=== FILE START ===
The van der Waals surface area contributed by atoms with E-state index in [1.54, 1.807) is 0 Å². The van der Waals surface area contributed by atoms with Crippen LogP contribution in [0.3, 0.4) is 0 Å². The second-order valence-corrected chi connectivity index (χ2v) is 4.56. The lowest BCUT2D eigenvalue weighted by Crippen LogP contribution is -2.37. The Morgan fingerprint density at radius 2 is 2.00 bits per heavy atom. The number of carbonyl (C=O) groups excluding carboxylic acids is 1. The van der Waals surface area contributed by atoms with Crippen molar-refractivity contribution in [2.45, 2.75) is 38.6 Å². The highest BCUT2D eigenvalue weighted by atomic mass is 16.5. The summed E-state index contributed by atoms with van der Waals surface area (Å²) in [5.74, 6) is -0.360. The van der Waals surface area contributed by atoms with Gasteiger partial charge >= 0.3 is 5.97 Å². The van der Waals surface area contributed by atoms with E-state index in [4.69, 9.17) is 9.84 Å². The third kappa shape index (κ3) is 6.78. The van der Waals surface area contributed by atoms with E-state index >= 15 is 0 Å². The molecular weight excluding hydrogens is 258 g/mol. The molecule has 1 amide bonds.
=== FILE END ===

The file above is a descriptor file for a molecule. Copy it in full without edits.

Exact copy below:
The van der Waals surface area contributed by atoms with E-state index in [1.54, 1.807) is 0 Å². The van der Waals surface area contributed by atoms with Crippen LogP contribution in [0.3, 0.4) is 0 Å². The second-order valence-corrected chi connectivity index (χ2v) is 4.56. The lowest BCUT2D eigenvalue weighted by Crippen LogP contribution is -2.37. The Morgan fingerprint density at radius 2 is 2.00 bits per heavy atom. The number of carbonyl (C=O) groups excluding carboxylic acids is 1. The van der Waals surface area contributed by atoms with Crippen molar-refractivity contribution in [2.45, 2.75) is 38.6 Å². The highest BCUT2D eigenvalue weighted by atomic mass is 16.5. The summed E-state index contributed by atoms with van der Waals surface area (Å²) in [5.74, 6) is -0.360. The van der Waals surface area contributed by atoms with Gasteiger partial charge >= 0.3 is 5.97 Å². The van der Waals surface area contributed by atoms with E-state index in [4.69, 9.17) is 9.84 Å². The third kappa shape index (κ3) is 6.78. The van der Waals surface area contributed by atoms with E-state index >= 15 is 0 Å². The molecular weight excluding hydrogens is 258 g/mol. The molecule has 1 amide bonds.